- The U.S. Justice Department welcomes the court ruling, a spokesman says
- The judgment will not become final for another three months
- The court says five suspects can be extradited to the U.S., delays a decision on the sixth
- "British justice appears to have been subcontracted to the U.S.," one suspect's family says
The European Court of Human Rights ruled against five terror suspects Tuesday, saying that they can be extradited to the United States despite their claims that they will be poorly treated.
The court ruled that the suspects would not get "ill treatment" in supermaximum security prisons if they are extradited to the United States and convicted in American courts, according to a statement from the European court.
The court still needs to make a decision on one other suspect connected to the case.
The ruling adds another chapter to the long-running legal battle that started when the six suspects were indicted by the United States between 1999 and 2006. The suspects were all arrested in the United Kingdom and have been fighting extradition to the United States for years.
Several of the suspects were alleged to have links to Osama bin Laden, the European Court of Human Rights said.
One of the suspects, Mustafa Kamal Mustafa, who also is known as Abu Hamza, is wanted by the United States on 11 charges, including conspiracy in connection with a 1998 kidnapping in Yemen and conspiring with others to establish an Islamic jihad training camp in rural Oregon in 1999.
Another of the suspects, Babar Ahmad, is accused of providing material support to terrorists, conspiracy and money laundering. If convicted, he could face a life prison sentence.
The indictment against Ahmad accuses him of conspiring to provide support to terrorists, including helping to ship gas masks to the Taliban and using U.S.-based websites to raise money for Chechen leader Shamil Basayev. Basayev claimed responsibility for the 2004 Beslan school massacre in Russia. He was killed two years later by Russian agents.
U.S. Justice Department spokesman Dean Boyd welcomed the court ruling.
"We look forward to the court's decision becoming final and to the extradition of these defendants to stand trial in the United States," he said.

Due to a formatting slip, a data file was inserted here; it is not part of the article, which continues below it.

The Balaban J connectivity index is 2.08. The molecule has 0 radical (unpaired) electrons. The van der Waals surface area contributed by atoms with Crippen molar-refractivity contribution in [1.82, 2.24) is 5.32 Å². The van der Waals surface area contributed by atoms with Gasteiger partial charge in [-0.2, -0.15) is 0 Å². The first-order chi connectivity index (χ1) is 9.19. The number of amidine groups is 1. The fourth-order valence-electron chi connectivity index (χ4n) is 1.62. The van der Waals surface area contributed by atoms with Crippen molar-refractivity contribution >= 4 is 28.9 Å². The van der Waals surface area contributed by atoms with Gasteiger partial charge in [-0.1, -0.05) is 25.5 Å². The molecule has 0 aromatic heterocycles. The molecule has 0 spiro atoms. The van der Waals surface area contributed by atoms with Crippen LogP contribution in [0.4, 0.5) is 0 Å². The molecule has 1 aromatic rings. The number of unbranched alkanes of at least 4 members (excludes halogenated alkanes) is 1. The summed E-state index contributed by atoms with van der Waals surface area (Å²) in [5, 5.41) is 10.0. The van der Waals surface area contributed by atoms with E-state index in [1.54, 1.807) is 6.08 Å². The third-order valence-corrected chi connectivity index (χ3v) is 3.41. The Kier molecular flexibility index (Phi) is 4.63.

The ruling will not be final for another three months, according to court documents. Any party can refer the case to the Grand Chamber of the European Court of Human Rights within that period and request a further examination by a five-judge panel. If the request is refused, the judgment then becomes final.
British Home Secretary Theresa May also applauded Tuesday's ruling.
"I welcome the decision of the European Court of Human Rights to allow the extradition of Abu Hamza and other terror suspects," May said.
"In five of the six cases, the Court found that extradition would not breach their human rights and in the remaining case, it asked for further information before taking a final decision. We will work to ensure that the suspects are handed over to the U.S. authorities as quickly as possible."
The court delayed its decision on the sixth suspect, Haroon Rashid Aswat, while further information is provided regarding mental health issues.
Ahmad's family said it was disappointed in the decision and called for him to face trial in the United Kingdom.
"Babar has already been imprisoned without a trial for almost eight years, something he described in his recent interview to BBC as 'the most unimaginable type of psychological torture,'" a family statement said.
"Babar is a British citizen accused of a crime said to have been committed in the U.K. and all the evidence against him was gathered in this country. Nevertheless, British justice appears to have been subcontracted to the U.S."
The other suspects were identified as Syed Tahla Ahsan, Adel Abdul Bary and Khaled Al-Fawwaz.